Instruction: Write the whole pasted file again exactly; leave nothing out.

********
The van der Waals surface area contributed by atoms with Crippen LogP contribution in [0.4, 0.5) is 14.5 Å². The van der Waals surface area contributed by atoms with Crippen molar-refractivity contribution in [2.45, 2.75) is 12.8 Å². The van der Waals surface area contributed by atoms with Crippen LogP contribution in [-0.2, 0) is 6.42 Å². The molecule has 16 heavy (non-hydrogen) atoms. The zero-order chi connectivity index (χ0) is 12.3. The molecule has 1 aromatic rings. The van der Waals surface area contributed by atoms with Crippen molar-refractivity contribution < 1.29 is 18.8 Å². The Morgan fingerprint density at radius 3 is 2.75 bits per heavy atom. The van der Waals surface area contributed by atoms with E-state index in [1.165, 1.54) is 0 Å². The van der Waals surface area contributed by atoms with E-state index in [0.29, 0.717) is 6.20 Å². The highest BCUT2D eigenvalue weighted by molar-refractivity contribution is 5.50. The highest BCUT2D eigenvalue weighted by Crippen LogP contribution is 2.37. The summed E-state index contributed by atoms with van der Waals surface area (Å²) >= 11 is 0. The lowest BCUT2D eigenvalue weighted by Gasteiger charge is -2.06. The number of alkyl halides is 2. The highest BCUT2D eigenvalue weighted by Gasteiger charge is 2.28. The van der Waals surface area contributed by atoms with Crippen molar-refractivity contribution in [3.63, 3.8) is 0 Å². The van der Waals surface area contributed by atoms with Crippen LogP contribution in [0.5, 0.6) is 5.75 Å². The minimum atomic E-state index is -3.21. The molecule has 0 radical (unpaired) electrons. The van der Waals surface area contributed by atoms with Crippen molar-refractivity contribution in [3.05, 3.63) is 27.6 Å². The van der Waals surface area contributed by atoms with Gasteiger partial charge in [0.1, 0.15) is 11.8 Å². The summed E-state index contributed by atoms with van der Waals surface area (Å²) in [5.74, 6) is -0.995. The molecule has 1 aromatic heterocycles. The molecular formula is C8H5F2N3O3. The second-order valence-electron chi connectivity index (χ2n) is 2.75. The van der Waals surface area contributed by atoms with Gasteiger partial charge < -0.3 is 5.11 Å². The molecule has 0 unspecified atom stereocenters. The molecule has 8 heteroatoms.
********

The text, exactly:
The van der Waals surface area contributed by atoms with Crippen LogP contribution in [0.4, 0.5) is 14.5 Å². The van der Waals surface area contributed by atoms with Crippen molar-refractivity contribution in [2.45, 2.75) is 12.8 Å². The van der Waals surface area contributed by atoms with Crippen LogP contribution in [-0.2, 0) is 6.42 Å². The molecule has 16 heavy (non-hydrogen) atoms. The zero-order chi connectivity index (χ0) is 12.3. The molecule has 1 aromatic rings. The van der Waals surface area contributed by atoms with Crippen molar-refractivity contribution < 1.29 is 18.8 Å². The Morgan fingerprint density at radius 3 is 2.75 bits per heavy atom. The van der Waals surface area contributed by atoms with E-state index in [1.165, 1.54) is 0 Å². The van der Waals surface area contributed by atoms with E-state index in [0.29, 0.717) is 6.20 Å². The highest BCUT2D eigenvalue weighted by molar-refractivity contribution is 5.50. The highest BCUT2D eigenvalue weighted by Crippen LogP contribution is 2.37. The summed E-state index contributed by atoms with van der Waals surface area (Å²) >= 11 is 0. The lowest BCUT2D eigenvalue weighted by Gasteiger charge is -2.06. The number of alkyl halides is 2. The highest BCUT2D eigenvalue weighted by Gasteiger charge is 2.28. The van der Waals surface area contributed by atoms with Crippen molar-refractivity contribution in [3.63, 3.8) is 0 Å². The van der Waals surface area contributed by atoms with Crippen LogP contribution in [0.5, 0.6) is 5.75 Å². The minimum atomic E-state index is -3.21. The molecule has 0 radical (unpaired) electrons. The van der Waals surface area contributed by atoms with Crippen molar-refractivity contribution in [3.05, 3.63) is 27.6 Å². The van der Waals surface area contributed by atoms with Gasteiger partial charge in [0.1, 0.15) is 11.8 Å². The summed E-state index contributed by atoms with van der Waals surface area (Å²) in [5.74, 6) is -0.995. The molecule has 1 aromatic heterocycles. The molecular formula is C8H5F2N3O3. The second-order valence-electron chi connectivity index (χ2n) is 2.75. The van der Waals surface area contributed by atoms with Gasteiger partial charge < -0.3 is 5.11 Å². The molecule has 0 unspecified atom stereocenters. The molecule has 8 heteroatoms.